"Sorry, but Charles Trenet is not here," began Le Lann a night later, one tune into the clumsily titled final concert "Revisiting Piaf and Trenet's Biggest Hits," perhaps a sly recognition that the vintage croonerwhose fame was established in the 1940s and died in 2001might be an unknown quantity to this international crowd (no such problems with Piaf, largely thanks to Marion Cotillard's Hollywood portrayal). Not that it mattered un jot: Le Lann's sharp and intuitive acoustic quartet remodeled and refit their material with ease and elegance. Trenet's "La Mer" was recast as a breezy bop number, while a Latin lilt was leant to "Que Reste-t-il de Nos Amours?," a tune successfully jazz-ified by talents as diverse as Stacey Kent
and Paolo Fresu
. Piaf's "Hymne A L'amour" was fleetingly, flourishingly invoked as a soporific ballad, while "La Vie en Rose" served as another exercise in group swing on the unsteady waters of non-jazz charts.
While supposedly inspired by the big band arrangements of 1990's Éric Le Lann joue Piaf Trenet
LP, the dusted-off songbook proved surprisingly supple in this stripped-back n' straight-up setting. Yet things cooked hottest when the program was abandoned altogether, the quartet stretching out regally over the modal improvisational vehicle of "Milestones"bassist Sylvain Romano
rumbling thunderously in the ocean depths while drummer Donald Kontomanou
dropped gleeful depth charges of rhythmic punctuation into the murk.
Throughout, Le Lann proved a sophisticated yet unshowy soloist, preferring melodic continuity over cheap thrills and trills. With a sweet, sugary tone in the mid-register and a breathy brooding, approach to the ballads, there's a sense that at 60 years old, Le Lann's horn has heard it all. By contrast, at nearly half the leader's age, pianist Paul Lay
is an unashamed showmanhammering cross-handedly, rocking recklessly on his stool and raising limbs above his head before crashing down another thundercrack chordbut there's a deep melodic flair beneath these pyrotechnics. Whether blitzing up and down the keys in dazzling spidery runs, or tenaciously repeating an offbeat melodic fragment, a thoughtful sensitivity underpinned the 33-year-old's playing.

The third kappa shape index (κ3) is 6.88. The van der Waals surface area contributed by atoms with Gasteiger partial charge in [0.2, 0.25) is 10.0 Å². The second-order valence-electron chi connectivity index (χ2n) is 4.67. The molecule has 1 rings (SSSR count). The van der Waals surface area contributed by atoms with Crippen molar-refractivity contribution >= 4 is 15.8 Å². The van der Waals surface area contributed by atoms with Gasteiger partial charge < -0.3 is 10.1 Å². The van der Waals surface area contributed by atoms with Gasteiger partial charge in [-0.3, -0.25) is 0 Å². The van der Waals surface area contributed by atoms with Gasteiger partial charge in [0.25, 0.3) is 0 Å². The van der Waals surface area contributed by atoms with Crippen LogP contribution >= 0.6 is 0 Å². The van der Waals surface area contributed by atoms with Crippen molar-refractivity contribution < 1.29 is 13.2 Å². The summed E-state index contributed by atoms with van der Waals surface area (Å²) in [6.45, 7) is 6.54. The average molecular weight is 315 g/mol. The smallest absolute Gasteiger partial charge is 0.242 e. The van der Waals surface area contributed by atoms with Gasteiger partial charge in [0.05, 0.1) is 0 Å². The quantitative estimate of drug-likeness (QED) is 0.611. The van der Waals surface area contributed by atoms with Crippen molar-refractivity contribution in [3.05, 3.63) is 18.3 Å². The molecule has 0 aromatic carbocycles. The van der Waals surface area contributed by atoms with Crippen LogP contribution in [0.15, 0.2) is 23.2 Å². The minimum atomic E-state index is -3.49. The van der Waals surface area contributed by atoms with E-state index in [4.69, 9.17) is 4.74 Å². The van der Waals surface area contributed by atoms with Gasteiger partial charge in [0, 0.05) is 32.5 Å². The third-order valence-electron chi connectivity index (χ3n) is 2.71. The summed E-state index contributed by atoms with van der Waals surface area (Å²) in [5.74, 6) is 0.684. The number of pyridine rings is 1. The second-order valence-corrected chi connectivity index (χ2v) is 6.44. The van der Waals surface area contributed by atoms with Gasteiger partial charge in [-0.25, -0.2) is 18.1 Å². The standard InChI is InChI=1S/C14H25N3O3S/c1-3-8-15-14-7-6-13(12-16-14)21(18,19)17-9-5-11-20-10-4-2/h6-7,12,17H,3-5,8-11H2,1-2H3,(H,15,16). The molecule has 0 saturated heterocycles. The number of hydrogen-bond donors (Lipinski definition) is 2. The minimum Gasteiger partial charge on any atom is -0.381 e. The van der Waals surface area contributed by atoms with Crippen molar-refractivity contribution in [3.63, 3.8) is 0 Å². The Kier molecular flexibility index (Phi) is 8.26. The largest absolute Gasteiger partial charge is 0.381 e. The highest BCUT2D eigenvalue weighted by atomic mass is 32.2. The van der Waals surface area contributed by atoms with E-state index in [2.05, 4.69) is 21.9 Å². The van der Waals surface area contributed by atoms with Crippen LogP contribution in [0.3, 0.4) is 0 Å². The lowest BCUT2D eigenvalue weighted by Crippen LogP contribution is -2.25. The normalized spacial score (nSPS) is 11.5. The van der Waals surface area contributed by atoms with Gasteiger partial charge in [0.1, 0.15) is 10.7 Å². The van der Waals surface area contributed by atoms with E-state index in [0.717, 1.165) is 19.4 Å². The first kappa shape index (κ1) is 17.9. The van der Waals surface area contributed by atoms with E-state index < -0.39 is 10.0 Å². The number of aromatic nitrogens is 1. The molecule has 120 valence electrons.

The spotlight briefly shifted across the Atlantic on the opening evening, when Cholet was called on again to present a program oxymoronically entitled "Jazz Greatest Hits"perhaps the karmic/contractual cost of premiering the Poulenc regionally?alongside his gigging quartet of Darche and the same rhythm section. Opening with a stilted "Take the A Train," the 75-minute set had a stifled back-to-school feel, the quiet lethargy of a racing car driver being asked to retake his driving license.
Gradually the musicians relaxed into their roles, with Darche stretching out over a gorgeous "Body and Soul," eeking a husky tone from the lower register of his alto sax, bluesily slurring notes with an equal share of invention and indolence. While this time playing sideman, the reedsman roundly stole the spotlight from his bandleader, who seemed quite content with the arrangement. Playing with the uncluttered air of a diligent technician, Cholet comps in sharp, staccato chord stabs, and is an equally economic soloisthis precise, studied lead runs never feel remotely close to either careening out of control, or raising pulses beyond resting. Almost invariably, improvisations fizzle out into a lazy round of big block chords and turnarounds.
Thankfully, it swungcountering by the workmanlike feel of bassist Stéphane Kerecki
was drummer Christopher Lavergne
, who all-but saved the enterprise with verve and goodwill alone. Flitting between brushes, sticksand in the case of rousing closer "St. Thomas," his bare handsLavergne absentmindedly implored his kit with the loving disdain of a child he is disappointedly telling off. Of course, ending on Sonny Rollins
' American standard would have chimed all wrong in these climes, so the quartet returned to the stage for an uneventful run through the most quintessentially French jazz tune of allyou guessed it, "Autumn Leaves."